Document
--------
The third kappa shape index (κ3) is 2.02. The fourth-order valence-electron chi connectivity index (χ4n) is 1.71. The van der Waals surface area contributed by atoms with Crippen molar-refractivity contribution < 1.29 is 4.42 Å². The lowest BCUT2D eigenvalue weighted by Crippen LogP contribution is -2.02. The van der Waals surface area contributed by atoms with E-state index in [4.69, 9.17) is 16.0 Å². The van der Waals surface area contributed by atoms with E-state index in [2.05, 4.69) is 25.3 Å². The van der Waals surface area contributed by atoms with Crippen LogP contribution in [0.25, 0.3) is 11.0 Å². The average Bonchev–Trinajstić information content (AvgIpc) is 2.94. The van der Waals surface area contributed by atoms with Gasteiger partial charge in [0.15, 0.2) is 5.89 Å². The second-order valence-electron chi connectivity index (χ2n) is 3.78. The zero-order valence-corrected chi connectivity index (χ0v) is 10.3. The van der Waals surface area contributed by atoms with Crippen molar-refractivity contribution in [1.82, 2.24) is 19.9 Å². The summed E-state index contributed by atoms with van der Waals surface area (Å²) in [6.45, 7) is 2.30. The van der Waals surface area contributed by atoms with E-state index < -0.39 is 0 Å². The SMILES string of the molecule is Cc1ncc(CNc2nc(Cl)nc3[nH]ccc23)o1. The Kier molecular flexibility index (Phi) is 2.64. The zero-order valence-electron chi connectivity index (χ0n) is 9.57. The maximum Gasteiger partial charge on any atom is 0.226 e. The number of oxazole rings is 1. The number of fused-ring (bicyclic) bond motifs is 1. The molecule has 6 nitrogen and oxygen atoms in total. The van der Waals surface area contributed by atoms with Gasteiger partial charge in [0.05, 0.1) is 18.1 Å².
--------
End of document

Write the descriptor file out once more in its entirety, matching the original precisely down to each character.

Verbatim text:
The third kappa shape index (κ3) is 2.02. The fourth-order valence-electron chi connectivity index (χ4n) is 1.71. The van der Waals surface area contributed by atoms with Crippen molar-refractivity contribution < 1.29 is 4.42 Å². The lowest BCUT2D eigenvalue weighted by Crippen LogP contribution is -2.02. The van der Waals surface area contributed by atoms with E-state index in [4.69, 9.17) is 16.0 Å². The van der Waals surface area contributed by atoms with E-state index in [2.05, 4.69) is 25.3 Å². The van der Waals surface area contributed by atoms with Crippen LogP contribution in [0.25, 0.3) is 11.0 Å². The average Bonchev–Trinajstić information content (AvgIpc) is 2.94. The van der Waals surface area contributed by atoms with Gasteiger partial charge in [0.15, 0.2) is 5.89 Å². The second-order valence-electron chi connectivity index (χ2n) is 3.78. The zero-order valence-corrected chi connectivity index (χ0v) is 10.3. The van der Waals surface area contributed by atoms with Crippen molar-refractivity contribution in [1.82, 2.24) is 19.9 Å². The summed E-state index contributed by atoms with van der Waals surface area (Å²) in [6.45, 7) is 2.30. The van der Waals surface area contributed by atoms with E-state index < -0.39 is 0 Å². The SMILES string of the molecule is Cc1ncc(CNc2nc(Cl)nc3[nH]ccc23)o1. The Kier molecular flexibility index (Phi) is 2.64. The zero-order valence-electron chi connectivity index (χ0n) is 9.57. The maximum Gasteiger partial charge on any atom is 0.226 e. The number of oxazole rings is 1. The number of fused-ring (bicyclic) bond motifs is 1. The molecule has 6 nitrogen and oxygen atoms in total. The van der Waals surface area contributed by atoms with Gasteiger partial charge in [0.05, 0.1) is 18.1 Å².